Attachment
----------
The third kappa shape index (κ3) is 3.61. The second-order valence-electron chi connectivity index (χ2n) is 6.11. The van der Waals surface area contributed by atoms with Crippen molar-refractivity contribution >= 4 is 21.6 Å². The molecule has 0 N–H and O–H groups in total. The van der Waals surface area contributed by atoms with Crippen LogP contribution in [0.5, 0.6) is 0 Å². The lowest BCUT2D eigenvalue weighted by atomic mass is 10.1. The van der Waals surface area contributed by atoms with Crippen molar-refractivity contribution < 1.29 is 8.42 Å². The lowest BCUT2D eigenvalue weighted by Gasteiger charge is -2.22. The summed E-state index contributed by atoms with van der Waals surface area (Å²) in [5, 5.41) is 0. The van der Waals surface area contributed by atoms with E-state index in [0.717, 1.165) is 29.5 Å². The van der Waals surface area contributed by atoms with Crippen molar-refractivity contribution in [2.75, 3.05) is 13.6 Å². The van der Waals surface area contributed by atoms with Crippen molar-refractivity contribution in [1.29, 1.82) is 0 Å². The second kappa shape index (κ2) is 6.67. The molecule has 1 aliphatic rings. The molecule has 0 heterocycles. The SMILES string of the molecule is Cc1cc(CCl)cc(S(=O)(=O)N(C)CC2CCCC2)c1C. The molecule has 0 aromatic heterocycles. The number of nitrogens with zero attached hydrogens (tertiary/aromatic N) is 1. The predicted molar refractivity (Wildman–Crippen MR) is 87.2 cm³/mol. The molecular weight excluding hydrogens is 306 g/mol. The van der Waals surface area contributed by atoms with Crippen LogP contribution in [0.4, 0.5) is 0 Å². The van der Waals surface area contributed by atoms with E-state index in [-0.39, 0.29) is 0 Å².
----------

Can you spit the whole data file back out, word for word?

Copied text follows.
The third kappa shape index (κ3) is 3.61. The second-order valence-electron chi connectivity index (χ2n) is 6.11. The van der Waals surface area contributed by atoms with Crippen molar-refractivity contribution >= 4 is 21.6 Å². The molecule has 0 N–H and O–H groups in total. The van der Waals surface area contributed by atoms with Crippen LogP contribution in [0.5, 0.6) is 0 Å². The lowest BCUT2D eigenvalue weighted by atomic mass is 10.1. The van der Waals surface area contributed by atoms with Crippen molar-refractivity contribution < 1.29 is 8.42 Å². The lowest BCUT2D eigenvalue weighted by Gasteiger charge is -2.22. The summed E-state index contributed by atoms with van der Waals surface area (Å²) in [5, 5.41) is 0. The van der Waals surface area contributed by atoms with E-state index in [0.717, 1.165) is 29.5 Å². The van der Waals surface area contributed by atoms with Crippen molar-refractivity contribution in [2.75, 3.05) is 13.6 Å². The van der Waals surface area contributed by atoms with Crippen molar-refractivity contribution in [1.29, 1.82) is 0 Å². The second kappa shape index (κ2) is 6.67. The molecule has 1 aliphatic rings. The molecule has 0 heterocycles. The SMILES string of the molecule is Cc1cc(CCl)cc(S(=O)(=O)N(C)CC2CCCC2)c1C. The molecule has 0 aromatic heterocycles. The number of nitrogens with zero attached hydrogens (tertiary/aromatic N) is 1. The predicted molar refractivity (Wildman–Crippen MR) is 87.2 cm³/mol. The molecular weight excluding hydrogens is 306 g/mol. The van der Waals surface area contributed by atoms with Crippen LogP contribution in [0.4, 0.5) is 0 Å². The van der Waals surface area contributed by atoms with E-state index in [-0.39, 0.29) is 0 Å².